An Israeli court on Tuesday cleared the military of any responsibility for the death of US activist Rachel Corrie who was killed by an army bulldozer in 2003, rejecting a civil suit filed by her family.
The ruling sparked an angry reaction from the Corrie family, with Rachel's mother, Cindy Corrie, accusing the Israeli authorities of a cover-up.
"The state has worked extremely hard to make sure that the full truth about what happened to my daughter is not exposed and that those responsible for the killing are not held accountable," she told reporters after the hearing.
And a British peace activist who witnessed her death first hand, insisted it was "inconceivable" that the driver of the bulldozer did not see her, as found by the judge.
"I reached the conclusion that there was no negligence on the part of the bulldozer driver," said Judge Oded Gershon at the District Court in the northern city of Haifa.
Corrie's death, he said, was the result of "an accident she brought upon herself."
"The deceased put herself into a dangerous situation, she stood in front of a giant bulldozer in a place where the operator could not see her. She did not distance herself as a reasonable person would have done," he said.
According to eyewitness accounts, the 23-year-old was killed by a military bulldozer in Rafah in the southern Gaza Strip on March 16, 2003.
At the time, she was acting as a human shield with a group of activists from the pro-Palestinian International Solidarity Movement to prevent troops from demolishing a house.
The verdict echoed the findings of an internal investigation by the Israeli military in 2003 which was concluded just four weeks after her death and cleared troops of any responsibility, saying the bulldozer crew did not see Corrie.
Following the hearing, the family vowed to appeal to the Supreme Court.
"The verdict is based upon distorted facts and could have been written by the state's attorney," their lawyer Hussein Abu Hussein told reporters as Corrie's father Craig stood by stony-face while her mother looked heartbroken and close to tears, an AFP correspondent said.
Cindy Corrie said the family was "deeply saddened and deeply troubled" over the verdict.
"We believe that Rachel's death could and should have been avoided," said the white-haired American, her voice breaking with emotion. "We knew from the beginning that a civil suit would be an uphill battle.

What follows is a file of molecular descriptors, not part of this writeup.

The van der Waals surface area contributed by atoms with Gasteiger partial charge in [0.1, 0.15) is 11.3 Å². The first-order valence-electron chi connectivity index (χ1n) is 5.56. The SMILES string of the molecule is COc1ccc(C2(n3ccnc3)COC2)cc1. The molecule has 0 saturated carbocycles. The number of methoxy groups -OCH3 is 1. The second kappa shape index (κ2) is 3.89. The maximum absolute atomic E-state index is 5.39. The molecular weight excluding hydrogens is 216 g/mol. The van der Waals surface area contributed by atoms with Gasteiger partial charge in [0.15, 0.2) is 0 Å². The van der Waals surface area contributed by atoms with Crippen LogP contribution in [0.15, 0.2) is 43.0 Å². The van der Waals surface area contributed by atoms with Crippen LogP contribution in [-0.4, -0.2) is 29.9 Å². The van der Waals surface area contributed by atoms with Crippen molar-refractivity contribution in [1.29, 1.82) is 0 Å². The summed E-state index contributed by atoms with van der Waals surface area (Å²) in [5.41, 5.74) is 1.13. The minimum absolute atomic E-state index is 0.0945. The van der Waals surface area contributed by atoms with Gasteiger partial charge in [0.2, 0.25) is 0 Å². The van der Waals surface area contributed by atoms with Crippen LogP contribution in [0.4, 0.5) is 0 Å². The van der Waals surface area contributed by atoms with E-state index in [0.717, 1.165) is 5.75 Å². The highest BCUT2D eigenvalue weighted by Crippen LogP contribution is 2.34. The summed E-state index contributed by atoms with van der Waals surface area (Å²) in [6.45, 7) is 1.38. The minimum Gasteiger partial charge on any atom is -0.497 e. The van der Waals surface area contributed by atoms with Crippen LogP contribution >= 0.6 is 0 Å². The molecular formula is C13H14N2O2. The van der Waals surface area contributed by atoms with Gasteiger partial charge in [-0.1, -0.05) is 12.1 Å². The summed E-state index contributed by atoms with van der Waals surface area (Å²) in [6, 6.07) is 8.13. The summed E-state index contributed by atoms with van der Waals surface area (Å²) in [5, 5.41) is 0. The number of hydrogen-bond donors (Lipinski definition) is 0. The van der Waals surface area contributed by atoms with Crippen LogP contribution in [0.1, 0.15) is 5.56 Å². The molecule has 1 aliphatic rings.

"This was a bad day, not only for the family, but a bad day for human rights, for humanity, for the rule of law and for the country of Israel," she said.
Tom Dale, a former ISM activist who was 10 metres (33 feet) away when Corrie was crushed, insisted it was not possible that the driver did not see her.
"On 16 March 2003, Rachel could not have been more visible: standing, on a clear day, in the open ground, wearing a high-visibility vest," he said in a statement emailed to AFP.
"It is inconceivable that at some point the driver did not see her, given the distance from which he approached, while she stood, unmoving, in front of it.
"Just before she was crushed, Rachel briefly stood on top of the rolling mound of earth which had gathered in front of the bulldozer: her head was above the level of the blade, and just a few metres from the driver."
Anyone familiar with the situation in the occupied Palestinian territories was unlikely to be surprised by this verdict, "which reflects a long-standing culture of impunity for the Israeli military," he said.
Craig Corrie expressed similar sentiments.
"We've seen from the highest levels of the military that they thought they could kill people on that border with impunity," he said.
The family first launched their civil action in 2005, for a symbolic sum of $1, plus costs, but court hearings only began in March 2010.
Senior Palestinian official Hanan Ashrawi denounced the verdict as "a miscarriage of justice" and said the judge had ignored "overwhelming proof that Rachel was deliberately murdered."
"This proves that once again, the occupation has distorted the legal and judicial systems in Israel, and that the lack of accountability for its violence and violations has generated a culture of hate and impunity," Ashrawi said in a strongly-worded statement.
She also lashed out at Washington over its "deafening" silence on the matter, saying it made the US administration complicit in Israel's crimes.
"In their lack of engagement and human empathy, both the legislative and executive branches are complicit in compounding the crime," Ashrawi charged.
Fawzi Barhoum, a spokesman for Hamas which currently rules the Gaza Strip, told AFP that "we in Hamas severely condemn this unjust Zionist decision that exonerates murderers. It would be a victory for the wild crimes perfected by its soldiers and leaders."
A spokesman for Israeli Prime Minister Benjamin Netanyahu called Corrie's death "an unnecessary tragedy," but said the court ruled in accordance with the evidence that "the Israeli side was not responsible, and on the contrary, if there was irresponsible behaviour -- it was by the activists."
He also rejected the criticism leveled by Corrie's family against the Israeli legal system.
"Though I understand their pain, their criticisms of the Israeli justice system are not objective and are not factual," he said. "In Israel the judiciary is fiercely independent, there are numerous cases where the judicial branch rules against the executive branch."
Corrie was killed at the height of the second intifada, or uprising (2000-2005) and quickly became an symbol of foreign support for the Palestinian cause and the subject of a 2005 play based on her emails and diary.